- January is Glaucoma Awareness Month. Glaucoma Research Foundation. https://www.glaucoma.org/news/glaucoma-awareness-month.php. Accessed December 5, 2021.
- Glaucoma data and statistics. National Eye Institute. https://www.nei.nih.gov/learn-about-eye-health/outreach-campaigns-and-resources/eye-health-data-and-statistics/glaucoma-data-and-statistics. Published July 17, 2019. Accessed December 5, 2021.
- Alshammari F, Shaikh S, Hussain A, Alafnan A, Almuzaini I, Alshammari B. Public Awareness of Common Eye Diseases and the Role of Pharmacists in Raising This Awareness in Saudi Arabia: A Cross-Sectional Study. Healthcare (Basel). 2021;9(6):692. Published 2021 Jun 8. doi:10.3390/healthcare9060692)
- Newman-Casey PA, Robin AL, Blachley T, et al. The Most Common Barriers to Glaucoma Medication Adherence: A Cross-Sectional Survey. Ophthalmology. 2015;122(7):1308-1316. doi:10.1016/j.ophtha.2015.03.026
- Sayner R, Carpenter DM, Robin AL, et al. How glaucoma patient characteristics, self-efficacy and patient-provider communication are associated with eye drop technique. Int J Pharm Pract. 2016;24(2):78-85. doi:10.1111/ijpp.12215
- Robyn Sayner, Delesha M Carpenter, Alan L Robin, Susan J Blalock, Kelly W Muir, Michelle Vitko, Mary Elizabeth Hartnett, Scott D Lawrence, Annette L Giangiacomo, Gail Tudor, Jason A Goldsmith, Betsy Sleath, How glaucoma patient characteristics, self-efficacy and patient–provider communication are associated with eye drop technique, International Journal of Pharmacy Practice, Volume 24, Issue 2, April 2016, Pages 78–85
- Hennessy AL, Katz J, Covert D, Kelly CA, et al. A video study of drop instillation in both glaucoma and retina patients with visual impairment. Am J Ophthalmol. 2011;152:982–988.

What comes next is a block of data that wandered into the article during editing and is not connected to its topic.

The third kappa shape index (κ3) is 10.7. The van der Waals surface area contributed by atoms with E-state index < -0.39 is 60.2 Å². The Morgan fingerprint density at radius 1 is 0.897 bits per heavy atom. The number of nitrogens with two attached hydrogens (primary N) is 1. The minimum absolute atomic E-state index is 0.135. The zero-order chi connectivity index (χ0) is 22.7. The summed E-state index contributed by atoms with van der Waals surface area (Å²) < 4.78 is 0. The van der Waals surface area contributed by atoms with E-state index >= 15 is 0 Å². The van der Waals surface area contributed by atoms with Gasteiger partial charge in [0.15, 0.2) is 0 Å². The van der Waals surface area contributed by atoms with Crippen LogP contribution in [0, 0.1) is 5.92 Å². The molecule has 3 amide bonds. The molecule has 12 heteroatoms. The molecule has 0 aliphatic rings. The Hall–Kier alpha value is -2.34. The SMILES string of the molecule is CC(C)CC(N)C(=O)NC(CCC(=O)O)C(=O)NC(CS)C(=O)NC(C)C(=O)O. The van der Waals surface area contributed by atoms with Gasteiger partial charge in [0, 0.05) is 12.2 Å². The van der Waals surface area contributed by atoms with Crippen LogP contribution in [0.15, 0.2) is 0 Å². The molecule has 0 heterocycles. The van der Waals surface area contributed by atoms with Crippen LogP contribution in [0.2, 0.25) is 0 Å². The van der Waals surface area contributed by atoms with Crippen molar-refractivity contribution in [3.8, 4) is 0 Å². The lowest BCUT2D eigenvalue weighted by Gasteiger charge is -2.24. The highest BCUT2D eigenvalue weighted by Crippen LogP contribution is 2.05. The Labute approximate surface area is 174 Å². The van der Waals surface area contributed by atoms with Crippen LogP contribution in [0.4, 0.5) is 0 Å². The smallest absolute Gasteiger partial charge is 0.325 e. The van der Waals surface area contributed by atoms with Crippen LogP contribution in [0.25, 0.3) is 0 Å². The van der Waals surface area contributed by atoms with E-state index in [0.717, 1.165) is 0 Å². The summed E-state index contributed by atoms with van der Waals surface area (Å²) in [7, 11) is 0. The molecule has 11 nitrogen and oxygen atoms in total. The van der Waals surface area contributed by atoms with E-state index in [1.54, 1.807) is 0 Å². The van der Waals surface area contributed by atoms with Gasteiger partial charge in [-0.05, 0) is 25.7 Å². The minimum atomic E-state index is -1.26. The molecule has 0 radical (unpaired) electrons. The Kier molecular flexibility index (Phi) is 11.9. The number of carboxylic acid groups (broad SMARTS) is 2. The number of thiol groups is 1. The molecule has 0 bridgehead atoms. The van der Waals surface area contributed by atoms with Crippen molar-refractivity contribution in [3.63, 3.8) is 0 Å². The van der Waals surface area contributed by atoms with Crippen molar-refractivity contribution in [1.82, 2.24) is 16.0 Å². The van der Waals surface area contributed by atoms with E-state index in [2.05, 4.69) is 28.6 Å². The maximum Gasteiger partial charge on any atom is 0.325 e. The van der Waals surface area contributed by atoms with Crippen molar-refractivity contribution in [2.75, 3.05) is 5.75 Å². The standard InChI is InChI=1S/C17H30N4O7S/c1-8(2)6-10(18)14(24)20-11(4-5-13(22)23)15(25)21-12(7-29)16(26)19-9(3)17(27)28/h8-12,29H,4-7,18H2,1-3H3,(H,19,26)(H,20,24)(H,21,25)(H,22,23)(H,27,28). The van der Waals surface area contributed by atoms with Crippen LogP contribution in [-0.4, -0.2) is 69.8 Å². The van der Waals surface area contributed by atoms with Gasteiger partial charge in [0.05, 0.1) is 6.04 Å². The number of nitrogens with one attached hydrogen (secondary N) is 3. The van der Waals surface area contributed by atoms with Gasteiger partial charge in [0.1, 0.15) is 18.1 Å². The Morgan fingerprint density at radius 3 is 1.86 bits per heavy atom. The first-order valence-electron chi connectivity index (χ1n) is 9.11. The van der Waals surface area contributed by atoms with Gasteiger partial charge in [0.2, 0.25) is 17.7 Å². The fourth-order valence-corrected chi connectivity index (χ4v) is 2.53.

- Sanchez FG, Mansberger SL, Kung Y, et al. Novel Eye Drop Delivery Aid Improves Outcomes and Satisfaction. Ophthalmol Glaucoma. 2021;4(5):440-446. doi:10.1016/j.ogla.2021.01.001
- Products and devices to help you identify your medications. VisionAware. https://visionaware.org/for-seniors/health-and-aging/managing-your-medication/products-and-devices-to-help-you-identify-your-medications/. Published April 23, 2021. Accessed December 13, 2021.
- Davies I, Williams AM, Muir KW. Aids for eye drop administration. Surv Ophthalmol. 2017;62(3):332-345. doi:10.1016/j.survophthal.2016.12.009
- Emanuel M. Light sensitivity and glare with glaucoma. Glaucoma Associates of Texas. https://www.glaucomaassociates.com/glaucoma/light-sensitivity-glare-glaucoma/. Published November 13, 2017. Accessed December 5, 2021.
- A guide to sunglasses. Glaucoma Research Foundation. https://www.glaucoma.org/treatment/a-guide-to-sunglasses.php. Accessed December 13, 2021.
- Yadgarov A. Preservative-free alternatives. Glaucoma Today. https://glaucomatoday.com/articles/2016-nov-dec/preservative-free-alternatives. Accessed December 5, 2021.
- Melton R, Thomas R. Ophthalmic Drug Guide. Review of Optometry. https://www.reviewofoptometry.com/publications/ro0516-ophthalmic-drug-guide. Accessed December 5, 2021.
- Ah-Kee EY, Egong E, Shafi A, Lim LT, Yim JL. A review of drug-induced acute angle closure glaucoma for non-ophthalmologists. Qatar Med J. 2015;2015(1):6. Published 2015 May 10. doi:10.5339/qmj.2015.6
- Financial assistance. Glaucoma Research Foundation. https://www.glaucoma.org/treatment/financial-assistance-and-social-services.php. Published November 30, 2021. Accessed December 5, 2021.